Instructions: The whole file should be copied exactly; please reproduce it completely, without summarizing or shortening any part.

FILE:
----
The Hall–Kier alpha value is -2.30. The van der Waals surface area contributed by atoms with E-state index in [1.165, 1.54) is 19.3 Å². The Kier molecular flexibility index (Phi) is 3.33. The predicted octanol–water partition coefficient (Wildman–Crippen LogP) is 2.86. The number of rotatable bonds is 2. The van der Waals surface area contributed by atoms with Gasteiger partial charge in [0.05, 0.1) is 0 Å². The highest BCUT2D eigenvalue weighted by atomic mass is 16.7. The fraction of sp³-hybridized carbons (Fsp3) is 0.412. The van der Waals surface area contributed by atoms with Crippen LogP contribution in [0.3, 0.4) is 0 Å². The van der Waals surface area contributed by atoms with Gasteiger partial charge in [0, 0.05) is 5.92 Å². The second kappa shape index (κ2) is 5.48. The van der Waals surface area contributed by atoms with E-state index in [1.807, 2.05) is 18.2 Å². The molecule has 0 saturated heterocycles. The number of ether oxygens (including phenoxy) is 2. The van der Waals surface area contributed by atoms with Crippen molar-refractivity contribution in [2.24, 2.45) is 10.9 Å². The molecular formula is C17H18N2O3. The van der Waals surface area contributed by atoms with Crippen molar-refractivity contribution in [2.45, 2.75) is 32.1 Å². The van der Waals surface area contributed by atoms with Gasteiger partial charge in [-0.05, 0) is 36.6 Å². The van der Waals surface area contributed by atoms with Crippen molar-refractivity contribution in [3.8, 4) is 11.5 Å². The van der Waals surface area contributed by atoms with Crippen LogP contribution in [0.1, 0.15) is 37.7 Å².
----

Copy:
The Hall–Kier alpha value is -2.30. The van der Waals surface area contributed by atoms with E-state index in [1.165, 1.54) is 19.3 Å². The Kier molecular flexibility index (Phi) is 3.33. The predicted octanol–water partition coefficient (Wildman–Crippen LogP) is 2.86. The number of rotatable bonds is 2. The van der Waals surface area contributed by atoms with Gasteiger partial charge in [0.05, 0.1) is 0 Å². The highest BCUT2D eigenvalue weighted by atomic mass is 16.7. The fraction of sp³-hybridized carbons (Fsp3) is 0.412. The van der Waals surface area contributed by atoms with Crippen LogP contribution in [0.3, 0.4) is 0 Å². The van der Waals surface area contributed by atoms with Gasteiger partial charge in [0, 0.05) is 5.92 Å². The second kappa shape index (κ2) is 5.48. The van der Waals surface area contributed by atoms with E-state index in [1.807, 2.05) is 18.2 Å². The molecule has 0 saturated heterocycles. The number of ether oxygens (including phenoxy) is 2. The van der Waals surface area contributed by atoms with Crippen molar-refractivity contribution in [2.24, 2.45) is 10.9 Å². The molecular formula is C17H18N2O3. The van der Waals surface area contributed by atoms with Crippen molar-refractivity contribution in [2.45, 2.75) is 32.1 Å². The van der Waals surface area contributed by atoms with Gasteiger partial charge in [-0.05, 0) is 36.6 Å². The van der Waals surface area contributed by atoms with Crippen molar-refractivity contribution in [3.8, 4) is 11.5 Å². The van der Waals surface area contributed by atoms with Crippen LogP contribution in [0.1, 0.15) is 37.7 Å².